Sunday, September 5, 2010

Steve LaVere's New Robert Johnson Research

Check out Living Blues magazine's Issue #203, which details results of Steve LaVere's research into the life of blues legend, Robert Johnson.  Jason, who writes TheDeltaBlues, also published an article about LaVere's look at early census records that shed light on Johnson's short life.

Friday, August 27, 2010

Delta Blues, by Ted Gioia

I just bought a copy of Delta Blues, The Life and Times of the Mississippi Masters Who Revolutionized American Music.  The book was written by Ted Gioia and published in 2008 by W. W. Norton and Company.  Already, Delta Blues has received rave reviews including those published in The New York NewTimes, Rolling Stone, Living Blues, Atlanta Journal-Constitution, Publishers Weekly, and the Dallas Morning News. The book's cover even bears a seal identifying it as "A Book Review Notable Book of the Year - The New York Times."  Nice...... 

I actually chose Delta Blues as a gift for someone special who loves blues music and its history. But since I also like blues and its amazing history, I just had to flip through its pages to see just what this book is all about. Well, let me tell you this: Delta Blues is destined to be a must-read for blues enthusiasts everywhere.  And it will likely become required reading for certain degree programs that focus on music and history.  The book is also a perfect fit as reading material in courses that explore society and culture, particularly Southern culture. 

Contained within the book's 449 pages are chapters named for some of the best known blues songs around, including "Hard Time Killin' Floor" and "Hellhound on My Trail."  Other chapters are named for locations in Mississippi that are significant not only to those who follow the blues trail, but to others who like to delve into the state's history and its influence on the development of blues as an art form.  Examples of these chapter names are "Dockery's Plantation," "Where the Southern Crosses the Dog," and "Parchman Prison." Also included in the book are a dozen or so black and white copies of actual photographs of some early blues musicians. One such photograph was taken in H.C. Speir's store in Jackson, Mississippi, a place, according to the book, that was a "magnet for blues musicians such as Robert Johnson and Skip James, who came record...."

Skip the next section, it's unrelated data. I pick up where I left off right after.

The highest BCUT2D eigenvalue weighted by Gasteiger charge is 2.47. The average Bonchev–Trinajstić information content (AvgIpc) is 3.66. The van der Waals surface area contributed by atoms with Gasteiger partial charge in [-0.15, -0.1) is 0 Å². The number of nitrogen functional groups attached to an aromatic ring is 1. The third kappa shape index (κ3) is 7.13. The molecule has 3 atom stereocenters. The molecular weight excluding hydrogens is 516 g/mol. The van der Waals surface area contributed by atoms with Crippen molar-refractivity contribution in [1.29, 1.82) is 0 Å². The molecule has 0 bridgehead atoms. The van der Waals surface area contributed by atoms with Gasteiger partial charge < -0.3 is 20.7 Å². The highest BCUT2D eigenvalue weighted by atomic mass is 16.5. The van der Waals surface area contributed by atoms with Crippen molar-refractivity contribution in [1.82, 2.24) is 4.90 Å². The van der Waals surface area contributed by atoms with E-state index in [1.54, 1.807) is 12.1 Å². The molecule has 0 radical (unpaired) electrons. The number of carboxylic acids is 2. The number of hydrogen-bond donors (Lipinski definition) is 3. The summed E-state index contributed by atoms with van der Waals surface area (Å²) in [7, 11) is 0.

By writing "Delta Blues," Ted Gioia has superbly chronicled the history of a music style he believes to be "the most influential musical tradition America (has) produced." Gioia's early training was in jazz and piano, but he developed an early interest in blues music. Ultimately, it was this interest in and his lifelong dedication to exploring the history and influence of the Delta blues that led to writing this book that is destined to become a classic.

Wednesday, August 18, 2010

Free Concert - Willie Brown Blues Benefit - Tampa, FL - August 26, 2010

Several months ago, I was contacted by Jason, the administrator of TheDeltaBlues website.  Jason asked if I might be willing to help promote the Willie Brown Blues Benefit scheduled for Sunday, August 26, 2010, at Rick's On The River, in Tampa, Florida. I gladly agreed to do so.  According to the website, the purpose of the benefit is to raise money to have a headstone created and placed at the Good Shepherd Church in Tunica, Mississippi. Mr. Brown is currently buried in an unmarked grave.  The expected cost of the headstone is $2100.  Although the concert itself is free, money will be raised from raffles and live auctions during the concert.  A donation bucket will also be available for those who wish to make cash contributions toward the purchase of the headstone.  For more information about this concert and its worthy cause, contact Jason at

Saturday, February 13, 2010

Java Music and Books Now Open for Business!

Our new online store, offering 45s and LPs from the 50's to the 80's is now up and running. Check out our selection of Northern Soul, Blues, Jazz, R&B, Doo-Wop, Rock and Roll, and 70s and 80s Rock at Go to "advanced search," locate "seller" box, and type in "javamusic." Hit search, and all available records will be listed. We offer high quality merchandise shipped securely and expeditiously.

For additional selections of fine music and books, you can also visit us on, using search word Vance41 to see a complete listing of items for sale. We have unique offerings that include both rare records and a wide assortment of books.